In recent years research in the areas of optimisation is increasingly also done at companies. What would your advice be for young researcher, who decides between joining a research group at a university or alternatively a research group in a company?

I think for a number of companies, it depends on the student as to which they will enjoy more, and which gives them a better career path. I think academia and industry both have a lot to offer for people interested in computer science, machine learning and optimisation.

LSE does not teach pure mathematics, electrical engineering or computer science. What would you recommend to a student who studies at LSE, and in the course on operations research suddenly realizes or develops a fascination for these topics, or even more general for theoretical computer science?

I don’t have specific recommendations, other than talk to faculty and administrators and tell them what you’d like to do and see what they can recommend. I really liked the people at LSE. They were very friendly and very concerned about doing a great job for students. I interacted almost entirely with the math department. I thought the math department is filled with very good people.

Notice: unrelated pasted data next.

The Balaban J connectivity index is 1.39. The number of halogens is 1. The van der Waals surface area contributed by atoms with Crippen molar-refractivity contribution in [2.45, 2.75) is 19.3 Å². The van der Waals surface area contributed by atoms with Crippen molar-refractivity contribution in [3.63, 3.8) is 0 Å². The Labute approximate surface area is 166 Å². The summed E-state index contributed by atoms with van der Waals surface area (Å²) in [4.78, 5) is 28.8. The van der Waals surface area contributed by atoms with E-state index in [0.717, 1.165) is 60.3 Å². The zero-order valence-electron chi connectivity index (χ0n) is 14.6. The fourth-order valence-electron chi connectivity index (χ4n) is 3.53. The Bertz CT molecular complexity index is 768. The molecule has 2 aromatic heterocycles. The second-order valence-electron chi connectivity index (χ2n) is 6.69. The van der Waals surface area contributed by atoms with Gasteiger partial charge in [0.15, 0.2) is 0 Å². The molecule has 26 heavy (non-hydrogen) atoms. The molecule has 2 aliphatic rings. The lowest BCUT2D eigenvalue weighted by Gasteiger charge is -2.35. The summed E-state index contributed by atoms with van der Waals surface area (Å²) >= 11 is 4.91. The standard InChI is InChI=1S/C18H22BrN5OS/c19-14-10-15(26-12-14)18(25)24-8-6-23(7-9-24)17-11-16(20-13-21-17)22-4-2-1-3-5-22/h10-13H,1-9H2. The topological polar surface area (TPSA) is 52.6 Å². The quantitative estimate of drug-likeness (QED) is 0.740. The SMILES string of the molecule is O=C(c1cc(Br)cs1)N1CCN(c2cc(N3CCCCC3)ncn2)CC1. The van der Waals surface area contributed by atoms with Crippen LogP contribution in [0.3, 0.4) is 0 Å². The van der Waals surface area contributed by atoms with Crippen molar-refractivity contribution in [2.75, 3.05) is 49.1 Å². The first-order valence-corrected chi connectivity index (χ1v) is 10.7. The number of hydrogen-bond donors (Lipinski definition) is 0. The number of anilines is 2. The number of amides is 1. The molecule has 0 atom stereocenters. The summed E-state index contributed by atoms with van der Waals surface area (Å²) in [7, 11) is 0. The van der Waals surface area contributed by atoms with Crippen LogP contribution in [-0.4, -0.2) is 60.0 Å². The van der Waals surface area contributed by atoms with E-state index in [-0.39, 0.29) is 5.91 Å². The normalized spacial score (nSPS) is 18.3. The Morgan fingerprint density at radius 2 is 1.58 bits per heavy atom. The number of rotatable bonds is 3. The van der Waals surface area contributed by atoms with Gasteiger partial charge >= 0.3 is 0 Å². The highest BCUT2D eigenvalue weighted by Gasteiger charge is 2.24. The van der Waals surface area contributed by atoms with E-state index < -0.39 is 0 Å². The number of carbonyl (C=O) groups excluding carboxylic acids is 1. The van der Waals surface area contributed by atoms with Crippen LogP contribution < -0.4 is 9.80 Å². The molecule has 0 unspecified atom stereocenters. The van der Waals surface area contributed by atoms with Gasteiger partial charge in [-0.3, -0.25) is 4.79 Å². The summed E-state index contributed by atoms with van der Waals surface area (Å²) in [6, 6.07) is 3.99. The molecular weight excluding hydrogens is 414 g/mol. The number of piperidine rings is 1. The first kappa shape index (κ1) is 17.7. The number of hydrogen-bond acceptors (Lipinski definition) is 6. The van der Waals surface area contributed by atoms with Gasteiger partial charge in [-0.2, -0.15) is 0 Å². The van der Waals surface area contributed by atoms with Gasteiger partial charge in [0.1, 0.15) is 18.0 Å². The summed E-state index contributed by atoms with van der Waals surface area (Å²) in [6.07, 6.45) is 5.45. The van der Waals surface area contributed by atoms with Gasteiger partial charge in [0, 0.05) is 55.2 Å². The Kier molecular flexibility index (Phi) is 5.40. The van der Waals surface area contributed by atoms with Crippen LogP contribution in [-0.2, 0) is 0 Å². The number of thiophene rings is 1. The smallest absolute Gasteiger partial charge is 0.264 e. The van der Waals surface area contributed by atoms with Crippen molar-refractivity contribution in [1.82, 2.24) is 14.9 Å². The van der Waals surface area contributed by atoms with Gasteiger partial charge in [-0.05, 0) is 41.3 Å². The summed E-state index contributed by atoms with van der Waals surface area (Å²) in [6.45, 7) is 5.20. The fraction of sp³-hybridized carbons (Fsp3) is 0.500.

Unfortunately, your visit was cut short. Nonetheless, what would you say was the best part of your stay at the university?

Two parts. One was, of course, just being in London with my wife, and we really enjoyed our time in London. The second thing I would say is that I worked with a colleague, László Végh, at LSE and really enjoyed my interactions with him. And actually, the research has led to already one very good paper (Note: The paper just got accepted to SODA 2021).

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Bento Natura

Posted In: 5 Minutes with | Algorithms | Featured | General | Machine Learning | Networks | Operations Research | Optimisation